Time Factors: Discovery is the most tedious process in a divorce case. If you have little or no assets, there should be very little to work on. However, the more assets or debts you or spouse have, the more time we will need to obtain documents necessary to determine the value for settlement, and the more time we will need to review the received documents.
If your spouse is uncooperative, we may need to file court motions in order to obtain necessary documents. The time it takes to complete discovery depends mostly on the cooperation of the parties and the availability of the documents.
STEP FIVE: REACHING AN AGREEMENT OR PREPARING FOR TRIAL
Purpose: To Get the Judgment Finalizing your Divorce Case
After disclosures have been completed, it is time to start negotiating settlement of the entire case, including property division (global settlement).
For example, who will keep the house? How much support will you pay? And for how long? Who will have the children for Christmas or Hannukah this year? Because both of you have completed full and thorough disclosures, you are both now in a good position to discuss settlement.
It may be a good idea at this time to simultaneously request the court for a trial date. I do this for my clients because with a looming trial date and deadlines, both parties are more eager to resolve the case.
In addition, if settlement discussions fall apart, there is already a trial date set in the future, so as not to delay the dissolution. Other attorneys prefer not to do this, so they will have more time to prepare for the trial.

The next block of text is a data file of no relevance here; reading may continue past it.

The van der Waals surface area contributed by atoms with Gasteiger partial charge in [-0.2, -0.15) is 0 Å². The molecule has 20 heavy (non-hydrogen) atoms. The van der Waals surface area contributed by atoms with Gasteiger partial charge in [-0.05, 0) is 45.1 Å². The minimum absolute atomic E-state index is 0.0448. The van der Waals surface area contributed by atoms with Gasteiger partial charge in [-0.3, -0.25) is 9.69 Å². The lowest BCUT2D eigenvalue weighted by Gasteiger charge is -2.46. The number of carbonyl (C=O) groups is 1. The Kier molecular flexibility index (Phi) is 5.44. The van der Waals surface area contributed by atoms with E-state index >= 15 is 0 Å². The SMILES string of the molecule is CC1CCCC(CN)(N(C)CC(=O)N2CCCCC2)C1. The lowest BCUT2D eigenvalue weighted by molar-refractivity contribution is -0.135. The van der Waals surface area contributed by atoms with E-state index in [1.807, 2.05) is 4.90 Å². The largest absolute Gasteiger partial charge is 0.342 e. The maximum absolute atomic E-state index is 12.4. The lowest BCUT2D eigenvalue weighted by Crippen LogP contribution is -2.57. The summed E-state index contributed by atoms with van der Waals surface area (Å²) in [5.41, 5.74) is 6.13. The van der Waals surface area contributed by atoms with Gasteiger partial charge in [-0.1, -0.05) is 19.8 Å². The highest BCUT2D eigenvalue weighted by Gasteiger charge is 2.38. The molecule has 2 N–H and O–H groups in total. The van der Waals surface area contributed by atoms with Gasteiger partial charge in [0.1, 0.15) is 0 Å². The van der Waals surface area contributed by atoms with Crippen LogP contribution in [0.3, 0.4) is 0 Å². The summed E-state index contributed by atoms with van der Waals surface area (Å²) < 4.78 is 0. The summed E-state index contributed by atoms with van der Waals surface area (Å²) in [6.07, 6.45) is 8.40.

If you reach an agreement, you can file a Stipulated Judgment, or a Marital Settlement Agreement (MSA).
The difference between both is that in addition to being attached to the Judgment, the MSA is also a contract, and if either party breaches it, you have an additional remedy – to sue for breach of contract.
Once the Judgment is stamped by the Judge, you should receive a Notice of Entry of Judgment, which gives you a date of divorce. Only when this piece of paper has been filed is your divorce final.
Of course, in divorce cases, nothing is final. You may always file for Modification, but there are legal standards you must meet before the Judge will grant you one.
Please consult with a competent family attorney.
If case settles:
Attorney Time: 10 – 25 hours
Time Factors: How cooperative are the parties?
If case goes to trial:
Attorney Time: 100 – 10,000 + hours
Time Factors: Trial is no joke. You will be paying for the attorney’s time day in, day
out. (This includes prep time, trial time, review time, prep time…round the clock. It is not
unusual for an attorney to bill 10-15 hours a day for trial. My mentor once had a trial
lasting 22 days. I think it helps to think of trial as an hourglass with your money as the
In conclusion, a divorce case can run anywhere from $3,500 (uncontested divorce)
to millions of dollars. Britney Spears paid over a million to her attorneys, along with Brad Pitt and Angelina Jolie.
Yes, lawyers are expensive. But if you find the right one, they’re worth it.
Marriage is Grand! Divorce, One Hundred Grand.℠